Sales & Marketing

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In our last post, we explored how to be strategic in Sales & Marketing in a world where the word strategic is overused and under-meant. Here, we put it to use in our FIVE STEPS to a simple and strategic Sales & Marketing Plan.

1. Review

Sir Winston Churchill advised us: “However beautiful the strategy, you should occasionally look at the results” The vital first step of a strategy is to review what’s been happening.

Sales teams need to come together to discuss what worked and what didn’t last year. From whence came the best leads? What was lost that was expected to be won? Why? Any prospects stuck in the pipeline? How can close rates be improved?

A key part of this stage is to review what the client looks like: it’s to no one’s gain to pursue the wrong clients. Indeed, it’s worth agreeing and reviewing here what the list of ideal projects looks like, in order to save time and money pursuing the wrong kinds of business.

2. Set Goals

“Sound strategy starts with having the right goal.” – Michael Porter

What are the goals for 2018? Da Vinci’s assertion that simplicity is the ultimate sophistication rings true here: goals must be SMART – Specific, Measurable, Achievable, Realistic and Time based. And they must be few.

Three or four goals determined by the Board is ideal, so they can be memorized by and passed to the sales teams to implement. Invite collaboration from the sales team to devise the plan for achieving them: work together to include all channels of communication (social media must not be forgotten!) and make a plan based on the team: play to individual team members’ strengths. 

3. Budget

“Strategy without tactics is the slowest route to victory, tactics without strategy is the noise before defeat.” – Sun Tsu, Ancient Chinese Military strategist

The budget has to work with the goals. The greatest mistake is to continue doing something because it’s always been budgeted for. The world changes fast: conditions change, goals change, best available tools change. Budgets need to change with them.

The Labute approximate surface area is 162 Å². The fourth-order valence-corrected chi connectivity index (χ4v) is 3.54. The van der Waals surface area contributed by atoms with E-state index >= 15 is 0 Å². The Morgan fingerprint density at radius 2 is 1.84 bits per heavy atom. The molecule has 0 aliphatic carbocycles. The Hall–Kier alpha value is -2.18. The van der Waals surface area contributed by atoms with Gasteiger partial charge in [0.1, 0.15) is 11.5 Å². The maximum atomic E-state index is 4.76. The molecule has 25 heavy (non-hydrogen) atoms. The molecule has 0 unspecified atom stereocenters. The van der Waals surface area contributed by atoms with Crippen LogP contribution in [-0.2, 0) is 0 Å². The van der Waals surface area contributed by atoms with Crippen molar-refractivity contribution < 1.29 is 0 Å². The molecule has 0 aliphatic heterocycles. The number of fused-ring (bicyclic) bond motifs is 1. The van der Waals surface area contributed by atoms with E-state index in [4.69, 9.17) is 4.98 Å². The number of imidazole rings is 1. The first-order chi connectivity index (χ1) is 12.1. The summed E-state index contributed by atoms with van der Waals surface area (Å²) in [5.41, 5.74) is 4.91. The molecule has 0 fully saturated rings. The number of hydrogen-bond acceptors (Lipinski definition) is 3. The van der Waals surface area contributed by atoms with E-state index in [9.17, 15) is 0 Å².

Take the time to figure out what budget allocations paid off and what didn’t. Ask the team for blue sky thinking when it comes to the best available tools to achieve the agreed goals. Do not shy away from new things or feel beholden to old ways. Immense opportunities present themselves in the world of social media. (And this will form another upcoming article of its own.)

4. Write the Plan

“If you have a goal, write it down. If you do not write it down, you do not have a goal – you have a wish.” – Steve Maraboli

The writing down of the Sales & Marketing plan should be simple after the discussion of the first three steps, but in reality, the writing down itself often kicks out important and pertinent questions. First, there is often the question of who should write it, and this engenders a discussion around the gatekeepers of the brand and accountability.

It can often identify gaps in accountability that are helpful to note and close. The document itself should contain the goals and budget, but remain as short as humanly possible in order to be useful and, most importantly, used.

5. Monitor, Adjust

Peter Drucker, perhaps the father of modern business management, told us “If you can’t measure it, you can’t improve it”.

In this area, ne’er a truer word was said! The Sales & Marketing plan can and should form the basis of the agenda for monthly sales team meetings and be subject to measurement and scrutiny.

Every variable that is possible to be quantified, should be. With the ubiquitous embrace of technology as a key communication channel, and the simplicity of analytical tools, any online activity should be measured and shown graphically.

Changes to client profile, SMART goals, and realistic targets can be discussed and agreed amongst the team to ensure not just that everyone is on board, but that the plan remains relevant as the year progresses and the world changes. A more detailed review of the document itself can take place quarterly.

Sales & Marketing plans are a necessary, useful, indeed rather indispensable tool of any management team; following these five steps will ensure the plan brings structure, rigour and clarity to management in order to give the greatest chance of meeting business goals.

On that note, stay tuned for a sample Sales & Marketing Plan!